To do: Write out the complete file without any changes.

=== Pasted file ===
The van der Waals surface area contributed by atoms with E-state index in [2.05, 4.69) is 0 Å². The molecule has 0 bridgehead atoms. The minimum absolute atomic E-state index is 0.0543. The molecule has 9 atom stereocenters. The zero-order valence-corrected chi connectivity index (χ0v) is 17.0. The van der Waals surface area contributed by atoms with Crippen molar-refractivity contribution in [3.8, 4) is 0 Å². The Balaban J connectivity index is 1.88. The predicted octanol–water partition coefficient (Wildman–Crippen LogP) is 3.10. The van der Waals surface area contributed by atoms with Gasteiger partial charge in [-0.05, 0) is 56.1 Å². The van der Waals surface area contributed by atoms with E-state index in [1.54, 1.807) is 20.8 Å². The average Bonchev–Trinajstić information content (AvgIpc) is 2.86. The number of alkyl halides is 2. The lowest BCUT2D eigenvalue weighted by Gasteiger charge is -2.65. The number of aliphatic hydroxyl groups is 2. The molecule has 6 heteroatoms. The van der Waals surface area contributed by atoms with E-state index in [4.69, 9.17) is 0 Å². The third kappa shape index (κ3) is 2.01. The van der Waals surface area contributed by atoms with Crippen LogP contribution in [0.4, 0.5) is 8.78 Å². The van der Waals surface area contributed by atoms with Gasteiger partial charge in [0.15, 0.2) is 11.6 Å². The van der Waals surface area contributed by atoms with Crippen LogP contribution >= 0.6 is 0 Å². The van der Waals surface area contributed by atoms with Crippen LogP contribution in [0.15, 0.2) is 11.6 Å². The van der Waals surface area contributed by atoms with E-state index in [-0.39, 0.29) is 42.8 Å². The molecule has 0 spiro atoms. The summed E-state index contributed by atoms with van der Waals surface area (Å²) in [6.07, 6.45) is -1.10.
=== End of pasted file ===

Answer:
The van der Waals surface area contributed by atoms with E-state index in [2.05, 4.69) is 0 Å². The molecule has 0 bridgehead atoms. The minimum absolute atomic E-state index is 0.0543. The molecule has 9 atom stereocenters. The zero-order valence-corrected chi connectivity index (χ0v) is 17.0. The van der Waals surface area contributed by atoms with Crippen molar-refractivity contribution in [3.8, 4) is 0 Å². The Balaban J connectivity index is 1.88. The predicted octanol–water partition coefficient (Wildman–Crippen LogP) is 3.10. The van der Waals surface area contributed by atoms with Gasteiger partial charge in [-0.05, 0) is 56.1 Å². The van der Waals surface area contributed by atoms with E-state index in [1.54, 1.807) is 20.8 Å². The average Bonchev–Trinajstić information content (AvgIpc) is 2.86. The number of alkyl halides is 2. The lowest BCUT2D eigenvalue weighted by Gasteiger charge is -2.65. The number of aliphatic hydroxyl groups is 2. The molecule has 6 heteroatoms. The van der Waals surface area contributed by atoms with E-state index in [4.69, 9.17) is 0 Å². The third kappa shape index (κ3) is 2.01. The van der Waals surface area contributed by atoms with Crippen LogP contribution in [0.4, 0.5) is 8.78 Å². The van der Waals surface area contributed by atoms with Gasteiger partial charge in [0.15, 0.2) is 11.6 Å². The van der Waals surface area contributed by atoms with Crippen LogP contribution >= 0.6 is 0 Å². The van der Waals surface area contributed by atoms with Crippen LogP contribution in [0.15, 0.2) is 11.6 Å². The van der Waals surface area contributed by atoms with E-state index in [-0.39, 0.29) is 42.8 Å². The molecule has 0 spiro atoms. The summed E-state index contributed by atoms with van der Waals surface area (Å²) in [6.07, 6.45) is -1.10.